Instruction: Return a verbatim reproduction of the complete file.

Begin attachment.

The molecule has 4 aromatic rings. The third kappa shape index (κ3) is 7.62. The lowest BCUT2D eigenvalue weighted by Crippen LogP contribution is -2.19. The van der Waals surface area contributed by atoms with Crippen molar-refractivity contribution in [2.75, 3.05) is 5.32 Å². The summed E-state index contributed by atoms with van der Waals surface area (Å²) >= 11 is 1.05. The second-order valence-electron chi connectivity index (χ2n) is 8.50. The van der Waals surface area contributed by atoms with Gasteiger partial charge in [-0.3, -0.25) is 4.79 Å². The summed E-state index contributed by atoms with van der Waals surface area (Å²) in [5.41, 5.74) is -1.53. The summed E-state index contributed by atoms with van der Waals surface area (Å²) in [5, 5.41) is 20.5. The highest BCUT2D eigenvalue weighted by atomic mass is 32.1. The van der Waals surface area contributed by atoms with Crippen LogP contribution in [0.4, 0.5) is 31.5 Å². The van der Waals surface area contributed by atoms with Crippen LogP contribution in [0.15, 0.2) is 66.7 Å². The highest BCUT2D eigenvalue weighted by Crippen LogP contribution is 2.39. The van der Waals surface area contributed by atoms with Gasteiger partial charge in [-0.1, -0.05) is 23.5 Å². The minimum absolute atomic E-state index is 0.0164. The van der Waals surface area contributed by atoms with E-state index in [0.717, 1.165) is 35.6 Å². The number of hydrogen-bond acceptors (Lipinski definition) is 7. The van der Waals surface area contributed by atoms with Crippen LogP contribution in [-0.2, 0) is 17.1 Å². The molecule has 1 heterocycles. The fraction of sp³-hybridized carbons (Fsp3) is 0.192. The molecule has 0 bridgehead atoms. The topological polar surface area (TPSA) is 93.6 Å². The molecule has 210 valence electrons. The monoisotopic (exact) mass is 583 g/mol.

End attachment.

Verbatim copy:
The molecule has 4 aromatic rings. The third kappa shape index (κ3) is 7.62. The lowest BCUT2D eigenvalue weighted by Crippen LogP contribution is -2.19. The van der Waals surface area contributed by atoms with Crippen molar-refractivity contribution in [2.75, 3.05) is 5.32 Å². The summed E-state index contributed by atoms with van der Waals surface area (Å²) >= 11 is 1.05. The second-order valence-electron chi connectivity index (χ2n) is 8.50. The van der Waals surface area contributed by atoms with Gasteiger partial charge in [-0.3, -0.25) is 4.79 Å². The summed E-state index contributed by atoms with van der Waals surface area (Å²) in [5.41, 5.74) is -1.53. The summed E-state index contributed by atoms with van der Waals surface area (Å²) in [5, 5.41) is 20.5. The highest BCUT2D eigenvalue weighted by atomic mass is 32.1. The van der Waals surface area contributed by atoms with Crippen LogP contribution in [0.4, 0.5) is 31.5 Å². The van der Waals surface area contributed by atoms with Crippen LogP contribution in [0.15, 0.2) is 66.7 Å². The highest BCUT2D eigenvalue weighted by Crippen LogP contribution is 2.39. The van der Waals surface area contributed by atoms with Gasteiger partial charge in [-0.1, -0.05) is 23.5 Å². The minimum absolute atomic E-state index is 0.0164. The van der Waals surface area contributed by atoms with E-state index in [0.717, 1.165) is 35.6 Å². The number of hydrogen-bond acceptors (Lipinski definition) is 7. The van der Waals surface area contributed by atoms with Crippen LogP contribution in [-0.2, 0) is 17.1 Å². The molecule has 1 heterocycles. The fraction of sp³-hybridized carbons (Fsp3) is 0.192. The molecule has 0 bridgehead atoms. The topological polar surface area (TPSA) is 93.6 Å². The molecule has 210 valence electrons. The monoisotopic (exact) mass is 583 g/mol.